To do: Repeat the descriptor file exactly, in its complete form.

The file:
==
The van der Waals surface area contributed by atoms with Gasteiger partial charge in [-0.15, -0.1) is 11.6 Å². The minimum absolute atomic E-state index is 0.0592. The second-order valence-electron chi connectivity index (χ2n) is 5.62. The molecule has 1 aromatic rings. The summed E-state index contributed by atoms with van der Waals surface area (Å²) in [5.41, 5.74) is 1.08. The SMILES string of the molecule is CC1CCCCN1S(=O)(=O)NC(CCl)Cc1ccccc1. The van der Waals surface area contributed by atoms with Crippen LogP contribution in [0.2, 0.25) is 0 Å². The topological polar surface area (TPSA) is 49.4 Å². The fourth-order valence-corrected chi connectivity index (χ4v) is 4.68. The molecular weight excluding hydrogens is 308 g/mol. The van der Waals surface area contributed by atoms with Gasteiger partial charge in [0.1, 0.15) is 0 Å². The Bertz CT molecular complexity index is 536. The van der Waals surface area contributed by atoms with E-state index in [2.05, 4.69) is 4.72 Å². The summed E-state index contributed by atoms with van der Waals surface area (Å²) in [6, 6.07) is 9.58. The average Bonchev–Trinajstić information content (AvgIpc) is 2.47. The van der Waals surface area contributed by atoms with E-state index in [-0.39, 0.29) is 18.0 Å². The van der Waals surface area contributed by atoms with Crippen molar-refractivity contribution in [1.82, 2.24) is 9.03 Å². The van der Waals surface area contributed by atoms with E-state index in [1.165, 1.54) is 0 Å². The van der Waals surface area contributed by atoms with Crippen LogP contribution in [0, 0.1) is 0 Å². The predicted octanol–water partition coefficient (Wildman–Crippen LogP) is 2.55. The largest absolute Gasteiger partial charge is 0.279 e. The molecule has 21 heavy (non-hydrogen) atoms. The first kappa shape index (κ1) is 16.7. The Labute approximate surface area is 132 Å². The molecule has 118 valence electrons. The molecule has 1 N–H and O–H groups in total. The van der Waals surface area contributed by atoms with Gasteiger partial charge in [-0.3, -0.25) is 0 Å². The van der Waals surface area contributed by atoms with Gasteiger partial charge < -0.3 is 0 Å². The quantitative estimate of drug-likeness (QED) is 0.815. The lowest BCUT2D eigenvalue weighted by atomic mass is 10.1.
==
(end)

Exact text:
The van der Waals surface area contributed by atoms with Gasteiger partial charge in [-0.15, -0.1) is 11.6 Å². The minimum absolute atomic E-state index is 0.0592. The second-order valence-electron chi connectivity index (χ2n) is 5.62. The molecule has 1 aromatic rings. The summed E-state index contributed by atoms with van der Waals surface area (Å²) in [5.41, 5.74) is 1.08. The SMILES string of the molecule is CC1CCCCN1S(=O)(=O)NC(CCl)Cc1ccccc1. The van der Waals surface area contributed by atoms with Crippen LogP contribution in [0.2, 0.25) is 0 Å². The topological polar surface area (TPSA) is 49.4 Å². The fourth-order valence-corrected chi connectivity index (χ4v) is 4.68. The molecular weight excluding hydrogens is 308 g/mol. The van der Waals surface area contributed by atoms with Gasteiger partial charge in [0.1, 0.15) is 0 Å². The Bertz CT molecular complexity index is 536. The van der Waals surface area contributed by atoms with E-state index in [2.05, 4.69) is 4.72 Å². The summed E-state index contributed by atoms with van der Waals surface area (Å²) in [6, 6.07) is 9.58. The average Bonchev–Trinajstić information content (AvgIpc) is 2.47. The van der Waals surface area contributed by atoms with E-state index in [-0.39, 0.29) is 18.0 Å². The van der Waals surface area contributed by atoms with Crippen molar-refractivity contribution in [1.82, 2.24) is 9.03 Å². The van der Waals surface area contributed by atoms with E-state index in [1.165, 1.54) is 0 Å². The van der Waals surface area contributed by atoms with Crippen LogP contribution in [0, 0.1) is 0 Å². The predicted octanol–water partition coefficient (Wildman–Crippen LogP) is 2.55. The largest absolute Gasteiger partial charge is 0.279 e. The molecule has 21 heavy (non-hydrogen) atoms. The first kappa shape index (κ1) is 16.7. The Labute approximate surface area is 132 Å². The molecule has 118 valence electrons. The molecule has 1 N–H and O–H groups in total. The van der Waals surface area contributed by atoms with Gasteiger partial charge in [-0.3, -0.25) is 0 Å². The van der Waals surface area contributed by atoms with Gasteiger partial charge < -0.3 is 0 Å². The quantitative estimate of drug-likeness (QED) is 0.815. The lowest BCUT2D eigenvalue weighted by atomic mass is 10.1.